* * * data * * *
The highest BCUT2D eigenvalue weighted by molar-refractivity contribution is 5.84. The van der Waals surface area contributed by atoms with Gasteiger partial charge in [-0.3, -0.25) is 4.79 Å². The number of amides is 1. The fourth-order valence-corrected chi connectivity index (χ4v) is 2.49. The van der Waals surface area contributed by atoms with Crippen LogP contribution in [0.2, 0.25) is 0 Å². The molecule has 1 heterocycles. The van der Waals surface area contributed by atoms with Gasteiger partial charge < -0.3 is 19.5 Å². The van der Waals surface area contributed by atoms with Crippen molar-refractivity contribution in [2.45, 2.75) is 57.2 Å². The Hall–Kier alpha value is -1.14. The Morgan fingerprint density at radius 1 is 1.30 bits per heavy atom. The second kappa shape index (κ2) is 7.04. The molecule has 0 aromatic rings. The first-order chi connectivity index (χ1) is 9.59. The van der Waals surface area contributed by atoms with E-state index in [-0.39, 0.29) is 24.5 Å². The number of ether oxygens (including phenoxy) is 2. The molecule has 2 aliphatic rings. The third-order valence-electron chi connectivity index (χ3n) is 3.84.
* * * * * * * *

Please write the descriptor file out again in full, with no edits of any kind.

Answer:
The highest BCUT2D eigenvalue weighted by molar-refractivity contribution is 5.84. The van der Waals surface area contributed by atoms with Gasteiger partial charge in [-0.3, -0.25) is 4.79 Å². The number of amides is 1. The fourth-order valence-corrected chi connectivity index (χ4v) is 2.49. The van der Waals surface area contributed by atoms with Crippen LogP contribution in [0.2, 0.25) is 0 Å². The molecule has 1 heterocycles. The van der Waals surface area contributed by atoms with Gasteiger partial charge < -0.3 is 19.5 Å². The van der Waals surface area contributed by atoms with Crippen molar-refractivity contribution in [2.45, 2.75) is 57.2 Å². The Hall–Kier alpha value is -1.14. The Morgan fingerprint density at radius 1 is 1.30 bits per heavy atom. The second kappa shape index (κ2) is 7.04. The molecule has 0 aromatic rings. The first-order chi connectivity index (χ1) is 9.59. The van der Waals surface area contributed by atoms with E-state index in [-0.39, 0.29) is 24.5 Å². The number of ether oxygens (including phenoxy) is 2. The molecule has 2 aliphatic rings. The third-order valence-electron chi connectivity index (χ3n) is 3.84.